2.  Try different tempos.  Dawson’s “Soon-ah will be done” is marked to be sung fast and is often taken at breakneck speed.  I believe it can be at least as effective at a moderate tempo.  I first heard this song 50 years ago, sung by a choir at an orphanage.  It struck me at the time that “I want to see my mother” was a significant plaint, not to be taken lightly, and that each of its repetitions should be even more intense.  That realization has affected my interpretation of the song.

3.  Try walking or swaying while singing.  Not only does this mitigate toward consistency of tempo, but it also encourages bodily involvement in this, the most visceral of choral music.

4.  Don’t overlook the obvious resource:  use African-American students to help develop the style for a spiritual.  I use those in my choir who speak French, Spanish, or Chinese to help others to learn the pronunciation of those languages, and I call upon black students to help us discover the language of the spirituals.  While this is still a subject with sensitive overtones, I believe we have come far enough in recent years to recognize that the African-American community in our country is only a few generations away from the times of slavery and is still affected by prejudice and exclusion.  The language, the passion, the power of the spirituals still resonate in the community, and those of us who do not share in that heritage may ask for some guidance in understanding and interpreting it.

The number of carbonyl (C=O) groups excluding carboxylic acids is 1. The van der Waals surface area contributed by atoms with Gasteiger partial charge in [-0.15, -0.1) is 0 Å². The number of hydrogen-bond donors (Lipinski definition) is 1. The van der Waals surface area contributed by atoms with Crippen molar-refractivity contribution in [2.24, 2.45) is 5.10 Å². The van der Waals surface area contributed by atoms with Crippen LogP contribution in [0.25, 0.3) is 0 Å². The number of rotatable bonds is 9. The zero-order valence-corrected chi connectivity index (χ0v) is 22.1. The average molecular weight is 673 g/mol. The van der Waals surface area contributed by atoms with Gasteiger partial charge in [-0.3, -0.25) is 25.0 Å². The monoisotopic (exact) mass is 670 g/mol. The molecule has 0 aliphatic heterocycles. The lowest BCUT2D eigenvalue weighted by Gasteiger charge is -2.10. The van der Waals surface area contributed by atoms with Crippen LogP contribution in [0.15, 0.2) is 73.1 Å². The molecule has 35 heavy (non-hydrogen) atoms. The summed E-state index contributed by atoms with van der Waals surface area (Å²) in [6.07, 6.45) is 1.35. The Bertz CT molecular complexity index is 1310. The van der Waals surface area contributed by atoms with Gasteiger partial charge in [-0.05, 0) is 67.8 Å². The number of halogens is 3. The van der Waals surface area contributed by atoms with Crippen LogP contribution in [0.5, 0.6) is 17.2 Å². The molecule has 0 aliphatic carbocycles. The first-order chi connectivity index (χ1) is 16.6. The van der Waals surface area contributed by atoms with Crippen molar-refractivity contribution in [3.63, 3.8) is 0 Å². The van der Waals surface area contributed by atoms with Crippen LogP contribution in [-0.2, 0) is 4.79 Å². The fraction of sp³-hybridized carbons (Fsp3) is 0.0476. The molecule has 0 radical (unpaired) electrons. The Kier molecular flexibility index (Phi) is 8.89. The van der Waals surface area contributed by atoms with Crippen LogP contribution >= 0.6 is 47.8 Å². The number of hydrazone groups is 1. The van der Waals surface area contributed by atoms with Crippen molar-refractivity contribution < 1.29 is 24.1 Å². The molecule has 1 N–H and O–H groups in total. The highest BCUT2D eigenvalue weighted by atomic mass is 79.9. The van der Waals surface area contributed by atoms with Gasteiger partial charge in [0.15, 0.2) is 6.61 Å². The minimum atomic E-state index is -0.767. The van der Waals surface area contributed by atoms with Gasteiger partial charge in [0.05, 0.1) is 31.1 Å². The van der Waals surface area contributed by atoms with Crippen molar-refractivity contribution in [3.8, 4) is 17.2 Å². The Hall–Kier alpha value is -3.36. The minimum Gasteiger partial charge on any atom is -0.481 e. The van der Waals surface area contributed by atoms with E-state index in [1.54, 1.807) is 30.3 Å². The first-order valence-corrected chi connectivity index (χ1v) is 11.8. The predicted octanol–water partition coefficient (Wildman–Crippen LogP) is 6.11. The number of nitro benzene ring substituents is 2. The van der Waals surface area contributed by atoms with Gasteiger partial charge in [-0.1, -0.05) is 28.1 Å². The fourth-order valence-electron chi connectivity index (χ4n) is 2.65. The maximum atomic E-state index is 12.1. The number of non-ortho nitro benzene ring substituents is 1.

5.  Finally, listen to different interpretations of spirituals, with an intention toward learning what distinguishes authenticity from gimmickry.  Beware, because opinions differ.  But this remains true:  you’re much more likely to be convincing when you work toward a style that is compelling than one that just sounds “cool.”

In an educational climate that emphasizes ethnomusicology and multiculturalism, we are fortunate to have this spiritual repertoire at hand, offering us the opportunity for insights into how a people far removed from most of us expressed themselves in music.  And we are equally fortunate in having resources to help us develop an understanding for this music.  Yes, the spiritual is leaving its birthplace and is becoming the domain of choirs throughout the world.  But it is still best understood and interpreted in the context of its roots and its early development.  When we sing spirituals, let’s keep our eyes and ears focused on that heritage.